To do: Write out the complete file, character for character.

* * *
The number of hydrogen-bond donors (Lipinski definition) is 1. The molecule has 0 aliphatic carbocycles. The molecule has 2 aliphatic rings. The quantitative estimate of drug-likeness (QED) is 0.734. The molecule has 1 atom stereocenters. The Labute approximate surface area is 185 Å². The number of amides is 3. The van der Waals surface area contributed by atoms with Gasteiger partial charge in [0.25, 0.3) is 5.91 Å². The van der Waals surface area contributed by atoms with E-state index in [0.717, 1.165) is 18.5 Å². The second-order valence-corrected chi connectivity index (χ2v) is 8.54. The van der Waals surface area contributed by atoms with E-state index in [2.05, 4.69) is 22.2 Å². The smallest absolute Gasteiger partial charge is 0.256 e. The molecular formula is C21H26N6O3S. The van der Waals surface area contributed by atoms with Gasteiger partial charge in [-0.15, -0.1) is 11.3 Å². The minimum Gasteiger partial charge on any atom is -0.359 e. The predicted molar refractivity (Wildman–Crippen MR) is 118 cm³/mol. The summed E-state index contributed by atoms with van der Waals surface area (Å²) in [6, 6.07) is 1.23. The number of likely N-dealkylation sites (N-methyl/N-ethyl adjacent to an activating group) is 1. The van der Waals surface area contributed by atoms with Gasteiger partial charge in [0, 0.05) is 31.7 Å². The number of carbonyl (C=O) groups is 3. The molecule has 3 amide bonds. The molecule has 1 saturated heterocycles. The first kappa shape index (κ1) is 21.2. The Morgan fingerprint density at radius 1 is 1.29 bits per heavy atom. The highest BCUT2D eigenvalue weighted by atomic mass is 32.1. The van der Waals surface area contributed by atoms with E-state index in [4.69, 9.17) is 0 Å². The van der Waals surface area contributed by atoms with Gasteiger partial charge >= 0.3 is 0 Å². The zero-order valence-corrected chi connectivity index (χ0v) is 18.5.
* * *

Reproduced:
The number of hydrogen-bond donors (Lipinski definition) is 1. The molecule has 0 aliphatic carbocycles. The molecule has 2 aliphatic rings. The quantitative estimate of drug-likeness (QED) is 0.734. The molecule has 1 atom stereocenters. The Labute approximate surface area is 185 Å². The number of amides is 3. The van der Waals surface area contributed by atoms with Gasteiger partial charge in [0.25, 0.3) is 5.91 Å². The van der Waals surface area contributed by atoms with E-state index in [0.717, 1.165) is 18.5 Å². The second-order valence-corrected chi connectivity index (χ2v) is 8.54. The van der Waals surface area contributed by atoms with E-state index in [2.05, 4.69) is 22.2 Å². The smallest absolute Gasteiger partial charge is 0.256 e. The molecular formula is C21H26N6O3S. The van der Waals surface area contributed by atoms with Gasteiger partial charge in [-0.15, -0.1) is 11.3 Å². The minimum Gasteiger partial charge on any atom is -0.359 e. The predicted molar refractivity (Wildman–Crippen MR) is 118 cm³/mol. The summed E-state index contributed by atoms with van der Waals surface area (Å²) in [6, 6.07) is 1.23. The number of likely N-dealkylation sites (N-methyl/N-ethyl adjacent to an activating group) is 1. The van der Waals surface area contributed by atoms with Gasteiger partial charge in [0, 0.05) is 31.7 Å². The number of carbonyl (C=O) groups is 3. The molecule has 3 amide bonds. The molecule has 1 saturated heterocycles. The first kappa shape index (κ1) is 21.2. The Morgan fingerprint density at radius 1 is 1.29 bits per heavy atom. The highest BCUT2D eigenvalue weighted by atomic mass is 32.1. The van der Waals surface area contributed by atoms with E-state index in [4.69, 9.17) is 0 Å². The van der Waals surface area contributed by atoms with Gasteiger partial charge >= 0.3 is 0 Å². The zero-order valence-corrected chi connectivity index (χ0v) is 18.5.